Fall 2022 Grant Profiles

In Fall 2022, Unity Gardens funded 14 projects in amounts from $300 to $1000, totaling over $9,000 in trees, shrubs, grasses, and perennials planted by volunteers exclusively in Anne Arundel County.

Explore our Fall 2022 grantee projects below!

Briarcliff on the Severn

This fall, community members of Briarcliff on the Severn pitched in to plant a native rain garden! The garden consists of Black-Eyed Susans, Prairie DropSeed and Blue Joint Reedgrass. All of these plants added an element of erosion control to prevent excess water runoff, feed for the native birds and butterflies as well as an aesthetic improvement.

Bywater Community Garden

Members of the Bywater Mutual Homes Community came together to plant native pollinators along the perimeter of their community garden. With the interior of the garden filled with fruit and vegetable plants, these native pollinators added a much needed component to the community garden. Not only do they attract the bees and butterflies, but since they easily adapt to native soil, we would not need to use any harmful fertilizers or pesticides to maintain these beautiful perennials!

Deep Creek Native Garden

Dozens of community volunteers came together to expand upon a conservation landscape project at the Cape community boat ramp, on the bank of Deep Creek. The robust team managed to remove 800 square feet of invasive species and replace them with over 300 native plants in just one day!

Dividing Road Beach Erosion Mitigation Project

The community has been plagued with beach erosion for many years and has spent thousands trying to mitigate erosion with turf grass and sand replenishment. As a whole, they loved the plan devised to help prevent further erosion and degradation to our most popular community property. Not only will this project prevent further erosion but also beautify the space with plants adapted to live in conditions of shade, sandy soil, and dry spells. In late October, the community planted plenty of moss phlox and Pennsylvannia sedges in addition to several other native plants. With the help of so many hands, they were able to install 188 native plants in under 3 hours.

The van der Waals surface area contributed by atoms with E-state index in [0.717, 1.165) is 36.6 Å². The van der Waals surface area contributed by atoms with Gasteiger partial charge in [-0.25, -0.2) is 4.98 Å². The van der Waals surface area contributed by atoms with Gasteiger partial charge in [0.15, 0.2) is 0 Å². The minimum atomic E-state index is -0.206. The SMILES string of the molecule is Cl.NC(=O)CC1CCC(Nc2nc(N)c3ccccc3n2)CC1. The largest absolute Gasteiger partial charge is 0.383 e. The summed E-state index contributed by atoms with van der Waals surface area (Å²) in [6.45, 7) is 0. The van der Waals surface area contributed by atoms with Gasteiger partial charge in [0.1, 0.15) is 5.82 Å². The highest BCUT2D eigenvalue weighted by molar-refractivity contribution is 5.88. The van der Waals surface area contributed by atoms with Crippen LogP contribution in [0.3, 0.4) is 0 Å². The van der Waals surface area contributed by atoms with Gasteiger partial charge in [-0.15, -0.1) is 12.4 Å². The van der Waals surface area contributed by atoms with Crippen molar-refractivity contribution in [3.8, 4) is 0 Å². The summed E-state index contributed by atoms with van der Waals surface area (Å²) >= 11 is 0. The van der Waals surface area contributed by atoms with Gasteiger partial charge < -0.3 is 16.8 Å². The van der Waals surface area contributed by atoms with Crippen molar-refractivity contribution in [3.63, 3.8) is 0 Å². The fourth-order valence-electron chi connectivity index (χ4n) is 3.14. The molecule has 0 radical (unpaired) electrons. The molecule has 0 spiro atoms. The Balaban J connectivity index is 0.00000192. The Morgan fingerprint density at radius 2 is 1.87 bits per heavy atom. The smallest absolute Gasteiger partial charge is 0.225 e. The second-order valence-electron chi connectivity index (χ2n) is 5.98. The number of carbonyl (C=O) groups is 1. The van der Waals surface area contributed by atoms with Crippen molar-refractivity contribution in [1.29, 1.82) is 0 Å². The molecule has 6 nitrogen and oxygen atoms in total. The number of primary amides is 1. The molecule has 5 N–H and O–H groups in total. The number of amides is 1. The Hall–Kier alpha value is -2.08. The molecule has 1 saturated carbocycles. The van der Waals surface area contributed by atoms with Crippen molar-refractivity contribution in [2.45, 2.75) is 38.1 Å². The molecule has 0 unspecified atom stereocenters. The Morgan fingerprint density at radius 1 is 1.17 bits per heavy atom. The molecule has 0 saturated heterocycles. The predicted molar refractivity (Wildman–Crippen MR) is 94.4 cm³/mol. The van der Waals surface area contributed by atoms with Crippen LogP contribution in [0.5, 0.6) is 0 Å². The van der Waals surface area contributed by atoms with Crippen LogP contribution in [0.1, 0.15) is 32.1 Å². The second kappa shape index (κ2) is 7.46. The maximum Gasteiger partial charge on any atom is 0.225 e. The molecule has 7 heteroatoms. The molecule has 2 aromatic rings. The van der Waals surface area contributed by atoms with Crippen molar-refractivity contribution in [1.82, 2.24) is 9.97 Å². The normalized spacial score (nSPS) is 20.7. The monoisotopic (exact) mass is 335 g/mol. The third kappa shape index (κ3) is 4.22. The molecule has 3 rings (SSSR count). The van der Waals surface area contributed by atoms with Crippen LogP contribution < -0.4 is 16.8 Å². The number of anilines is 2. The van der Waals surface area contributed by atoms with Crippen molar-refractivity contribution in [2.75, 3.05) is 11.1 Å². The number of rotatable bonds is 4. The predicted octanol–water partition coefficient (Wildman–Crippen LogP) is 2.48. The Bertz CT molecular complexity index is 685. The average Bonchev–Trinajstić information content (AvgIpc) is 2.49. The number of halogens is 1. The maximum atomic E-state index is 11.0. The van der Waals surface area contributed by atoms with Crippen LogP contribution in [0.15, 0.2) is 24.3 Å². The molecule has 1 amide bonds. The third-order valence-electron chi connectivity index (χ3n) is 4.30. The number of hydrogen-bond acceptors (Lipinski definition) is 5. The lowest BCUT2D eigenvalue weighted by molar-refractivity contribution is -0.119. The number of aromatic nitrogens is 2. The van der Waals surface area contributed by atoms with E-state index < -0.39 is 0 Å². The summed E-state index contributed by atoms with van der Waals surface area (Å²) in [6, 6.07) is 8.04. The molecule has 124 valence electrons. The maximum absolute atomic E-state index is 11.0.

Earleigh Heights Pollinator Station

The Chartwell Garden club has been planting and maintaining two of the B&A Trail Gardens at the Ranger Station on Earleigh Heights Road in Severna Park since 1991. On September 19, volunteers planted St. John’s Wort, Wild Blue Indigo, Tickseed, Hyssop, Butterflyweed, and Liatrus according to the initial garden design. The second planting day was on October 25 for the placement of the Purple Coneflowers The original native plants remaining in the gardens include Common Milkweed, Goldenrod, Joe-Pye Weed, Boneset, and Golden Ragwort.

Echo Drive Triangle Pollinator Garden

Pasadena’s Riviera Beach Community, ‘Where Bay, River and Creek Meet’, recently hosted “The Big Dig: One Native Garden at a Time”, planting a pollinator garden on 400 square feet of community property known as the Echo Drive Triangle. Using a Unity Gardens grant, more than 20 volunteers spent a beautiful fall day planting 230 native perennials that support our local pollinators in an area that was previously turf grass. With the guidance of Anne Arundel County Watershed Stewards Academy and the Patapsco River Alliance, the Riviera Beach Council designed the garden to support native pollinators and to protect the Stony Creek watershed by absorbing stormwater. County politicians were on hand to award citations for the community’s work, and local businesses and churches offered material support as well as snacks and drinks. The community spirit in the volunteers, who ranged in age from 10 to 83, helped to make “The Big Dig” a great success!

Holly Point Native Pollinator Island Garden

Holly Point is a small community of 10 homes, where several volunteers removed some of the non native plants and shrubs and added more native plants to entice bees and other pollinators. They weeded and cleaned the areas to be planted and removed several large bushes that are invasive.  Some of the native plants already in the garden were divided and children took a few plants home to plant in their own yard.